poster for dracula 1931 starring bela lugosi

Dracula has been many things since it’s been released – it was epochal upon its original release, the commercialization of sheer terror, the sexualized menace of Bela Lugosi, the Gothic writ large in Silver Nitrate. Later, compared to efforts that followed, the sheen began to wear off of Lugosi’s Dracula, its star reduced to less mythical stature.

The novel Dracula is a slower and stranger than the 1931 film by Tod Browning, although it is a slow and strange film. The film feels like German Expressionism through the Hollywood lens, with shadowy, looking sets and thick atmosphere. The continuity of the film feels disturbed – some would have you believe it was cut this way on purpose, I’m just not sure. Sometimes, it feels artistic, sometimes it just feels like mistakes.

Approaching Castle Dracula on Borgo Pass

Dracula suffers because of the power of the novel and previous adaptation Nosferatu– a high standard, and because of the lurid Hammer films and all the many others. Those films each present a different version of Dracula, some of them unhampered by the weak supporting actors and confusing cuts.

None of the other films have Lugosi, though. I am hard pressed to imagine a better pairing of actor and role. No offense to Langella,Lee, or Oldman, but Lugosi is Dracula for me. (Schreck is Orlok, my own compartmentalization) He personifies everything that made people uneasy about the East, and is the archetype of the foreign seducer. He is also incredibly compelling and menacing, probably the only Dracula to combine monster and lover so effectively. (Lee is nearly all monster, Lee and Langella hairy chested lovers).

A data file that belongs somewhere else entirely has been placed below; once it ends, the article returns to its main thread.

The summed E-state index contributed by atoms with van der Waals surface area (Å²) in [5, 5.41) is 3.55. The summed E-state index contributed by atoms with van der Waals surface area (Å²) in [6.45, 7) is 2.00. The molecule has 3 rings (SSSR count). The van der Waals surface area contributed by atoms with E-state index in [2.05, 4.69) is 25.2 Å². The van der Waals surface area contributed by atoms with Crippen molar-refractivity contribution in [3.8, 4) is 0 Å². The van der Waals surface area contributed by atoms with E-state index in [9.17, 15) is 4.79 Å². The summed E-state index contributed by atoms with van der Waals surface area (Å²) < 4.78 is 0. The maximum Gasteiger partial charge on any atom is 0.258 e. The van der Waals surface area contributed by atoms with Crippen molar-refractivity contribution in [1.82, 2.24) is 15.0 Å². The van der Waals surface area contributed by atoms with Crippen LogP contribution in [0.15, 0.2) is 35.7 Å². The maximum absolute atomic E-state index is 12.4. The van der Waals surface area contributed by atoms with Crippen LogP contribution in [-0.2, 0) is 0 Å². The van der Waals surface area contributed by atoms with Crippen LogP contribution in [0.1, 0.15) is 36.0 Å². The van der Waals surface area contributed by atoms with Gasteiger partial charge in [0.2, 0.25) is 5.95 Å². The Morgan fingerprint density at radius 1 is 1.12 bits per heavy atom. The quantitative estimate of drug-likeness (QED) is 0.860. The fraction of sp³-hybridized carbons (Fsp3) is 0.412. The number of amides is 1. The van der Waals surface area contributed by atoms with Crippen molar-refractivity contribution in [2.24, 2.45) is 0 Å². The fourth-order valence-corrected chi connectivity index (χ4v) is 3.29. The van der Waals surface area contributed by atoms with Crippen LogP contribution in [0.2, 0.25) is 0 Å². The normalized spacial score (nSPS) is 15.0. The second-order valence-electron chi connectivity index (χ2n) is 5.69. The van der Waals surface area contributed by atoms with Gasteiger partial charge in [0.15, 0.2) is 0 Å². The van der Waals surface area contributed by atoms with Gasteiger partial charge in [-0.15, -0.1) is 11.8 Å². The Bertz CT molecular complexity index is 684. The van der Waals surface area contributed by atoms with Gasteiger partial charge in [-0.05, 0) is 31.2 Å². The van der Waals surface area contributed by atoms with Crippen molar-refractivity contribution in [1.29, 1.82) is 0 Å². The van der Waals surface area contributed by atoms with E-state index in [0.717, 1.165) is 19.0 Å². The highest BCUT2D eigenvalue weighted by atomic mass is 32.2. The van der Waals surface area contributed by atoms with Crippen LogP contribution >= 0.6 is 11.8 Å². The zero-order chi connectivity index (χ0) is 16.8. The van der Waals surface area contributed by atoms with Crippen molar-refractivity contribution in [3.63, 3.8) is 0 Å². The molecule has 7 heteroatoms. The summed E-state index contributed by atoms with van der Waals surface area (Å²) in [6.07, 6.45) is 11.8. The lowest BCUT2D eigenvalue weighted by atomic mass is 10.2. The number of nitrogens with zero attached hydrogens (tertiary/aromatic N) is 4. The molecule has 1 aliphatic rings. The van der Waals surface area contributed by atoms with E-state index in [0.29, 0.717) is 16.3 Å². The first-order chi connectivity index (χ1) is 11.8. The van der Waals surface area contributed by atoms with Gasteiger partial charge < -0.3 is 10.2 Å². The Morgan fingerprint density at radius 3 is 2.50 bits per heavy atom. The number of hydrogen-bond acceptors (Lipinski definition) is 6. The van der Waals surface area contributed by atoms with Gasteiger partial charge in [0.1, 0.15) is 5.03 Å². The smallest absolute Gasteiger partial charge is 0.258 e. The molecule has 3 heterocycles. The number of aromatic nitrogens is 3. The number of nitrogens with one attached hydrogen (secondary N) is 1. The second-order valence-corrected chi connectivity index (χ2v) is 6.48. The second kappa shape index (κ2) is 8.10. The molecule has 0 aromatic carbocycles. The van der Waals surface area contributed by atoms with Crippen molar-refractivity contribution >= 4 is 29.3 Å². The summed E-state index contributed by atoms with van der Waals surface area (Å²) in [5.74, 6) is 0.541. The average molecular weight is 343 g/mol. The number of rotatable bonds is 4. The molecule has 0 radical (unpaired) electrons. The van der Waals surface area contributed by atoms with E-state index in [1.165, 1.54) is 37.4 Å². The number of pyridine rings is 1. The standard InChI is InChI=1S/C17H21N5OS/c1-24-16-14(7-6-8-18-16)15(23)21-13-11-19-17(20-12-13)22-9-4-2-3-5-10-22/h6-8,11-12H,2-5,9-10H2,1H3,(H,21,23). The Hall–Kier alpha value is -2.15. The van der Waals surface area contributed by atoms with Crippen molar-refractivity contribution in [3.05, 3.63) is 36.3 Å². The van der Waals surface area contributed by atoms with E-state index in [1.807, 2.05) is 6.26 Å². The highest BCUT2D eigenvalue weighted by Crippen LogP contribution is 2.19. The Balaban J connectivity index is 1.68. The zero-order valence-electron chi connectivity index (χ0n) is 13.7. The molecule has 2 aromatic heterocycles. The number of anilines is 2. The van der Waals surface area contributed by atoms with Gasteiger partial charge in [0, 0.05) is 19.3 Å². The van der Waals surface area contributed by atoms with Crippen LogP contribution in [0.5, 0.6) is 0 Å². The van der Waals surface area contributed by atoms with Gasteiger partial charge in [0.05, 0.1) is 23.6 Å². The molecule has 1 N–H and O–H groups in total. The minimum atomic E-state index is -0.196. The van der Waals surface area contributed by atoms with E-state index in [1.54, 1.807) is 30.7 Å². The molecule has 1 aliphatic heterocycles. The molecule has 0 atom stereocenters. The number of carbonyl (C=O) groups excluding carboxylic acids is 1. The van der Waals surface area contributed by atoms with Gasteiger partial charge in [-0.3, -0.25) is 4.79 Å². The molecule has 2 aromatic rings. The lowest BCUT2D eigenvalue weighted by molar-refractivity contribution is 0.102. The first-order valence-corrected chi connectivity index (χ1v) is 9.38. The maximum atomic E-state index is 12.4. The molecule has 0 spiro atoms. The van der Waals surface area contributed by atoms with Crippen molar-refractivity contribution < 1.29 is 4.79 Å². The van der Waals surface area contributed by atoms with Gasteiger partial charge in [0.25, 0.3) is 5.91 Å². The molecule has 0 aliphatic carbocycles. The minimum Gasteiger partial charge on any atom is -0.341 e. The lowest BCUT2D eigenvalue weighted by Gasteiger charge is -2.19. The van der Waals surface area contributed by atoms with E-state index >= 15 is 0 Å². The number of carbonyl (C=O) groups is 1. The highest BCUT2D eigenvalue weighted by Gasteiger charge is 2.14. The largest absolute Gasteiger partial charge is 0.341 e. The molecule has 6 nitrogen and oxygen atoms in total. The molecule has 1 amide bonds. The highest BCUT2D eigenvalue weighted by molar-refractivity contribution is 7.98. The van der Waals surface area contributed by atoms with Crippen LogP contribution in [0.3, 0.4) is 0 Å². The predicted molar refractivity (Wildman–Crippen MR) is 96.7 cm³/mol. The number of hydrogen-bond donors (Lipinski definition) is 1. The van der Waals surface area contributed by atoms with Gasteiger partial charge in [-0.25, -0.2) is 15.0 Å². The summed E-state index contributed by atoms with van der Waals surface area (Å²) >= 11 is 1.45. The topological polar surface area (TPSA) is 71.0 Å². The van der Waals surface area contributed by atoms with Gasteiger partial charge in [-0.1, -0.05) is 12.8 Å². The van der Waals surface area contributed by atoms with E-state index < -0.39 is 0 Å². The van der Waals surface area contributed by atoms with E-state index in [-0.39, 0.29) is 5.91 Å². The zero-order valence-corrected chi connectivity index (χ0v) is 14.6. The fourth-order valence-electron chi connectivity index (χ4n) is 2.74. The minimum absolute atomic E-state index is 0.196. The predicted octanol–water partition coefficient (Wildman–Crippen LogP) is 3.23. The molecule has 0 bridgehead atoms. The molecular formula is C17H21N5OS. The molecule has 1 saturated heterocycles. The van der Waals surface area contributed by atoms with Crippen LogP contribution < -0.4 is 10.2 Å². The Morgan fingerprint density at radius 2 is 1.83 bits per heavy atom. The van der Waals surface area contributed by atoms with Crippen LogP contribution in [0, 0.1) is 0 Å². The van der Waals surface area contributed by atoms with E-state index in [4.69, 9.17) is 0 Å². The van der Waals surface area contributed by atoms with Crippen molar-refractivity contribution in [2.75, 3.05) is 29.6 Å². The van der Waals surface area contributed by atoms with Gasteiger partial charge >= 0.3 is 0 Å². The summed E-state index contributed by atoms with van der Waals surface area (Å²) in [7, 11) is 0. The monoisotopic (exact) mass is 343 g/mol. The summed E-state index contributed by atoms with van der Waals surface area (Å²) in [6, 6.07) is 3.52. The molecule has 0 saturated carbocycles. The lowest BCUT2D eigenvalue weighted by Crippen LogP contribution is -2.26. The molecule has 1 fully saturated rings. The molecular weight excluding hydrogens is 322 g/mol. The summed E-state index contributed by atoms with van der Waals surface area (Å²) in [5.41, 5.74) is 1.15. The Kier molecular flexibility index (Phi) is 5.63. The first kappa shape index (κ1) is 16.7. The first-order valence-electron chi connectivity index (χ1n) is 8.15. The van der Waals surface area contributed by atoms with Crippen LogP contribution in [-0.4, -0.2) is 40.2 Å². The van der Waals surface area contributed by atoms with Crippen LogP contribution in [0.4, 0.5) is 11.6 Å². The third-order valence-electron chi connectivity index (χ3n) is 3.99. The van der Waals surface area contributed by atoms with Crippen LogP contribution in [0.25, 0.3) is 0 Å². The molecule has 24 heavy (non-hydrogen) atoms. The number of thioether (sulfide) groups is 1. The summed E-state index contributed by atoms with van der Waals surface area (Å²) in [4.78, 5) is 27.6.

Bela Lugosi Menacing Our Women

The film Dracula is flawed. Nearly every actor in it is unforgettable, other than Lugosi and Dwight Frye. Some, like David Manners and Edward Van Sloan, feel as though they actively trying to sabotage the movie. The Spanish version has a slightly better cast and a more conventional edit, but also feels very much like the same movie to me, only lacking the best part – Bela Lugosi.

Still a classic, and one of the best vampire movies/horror movies ever made.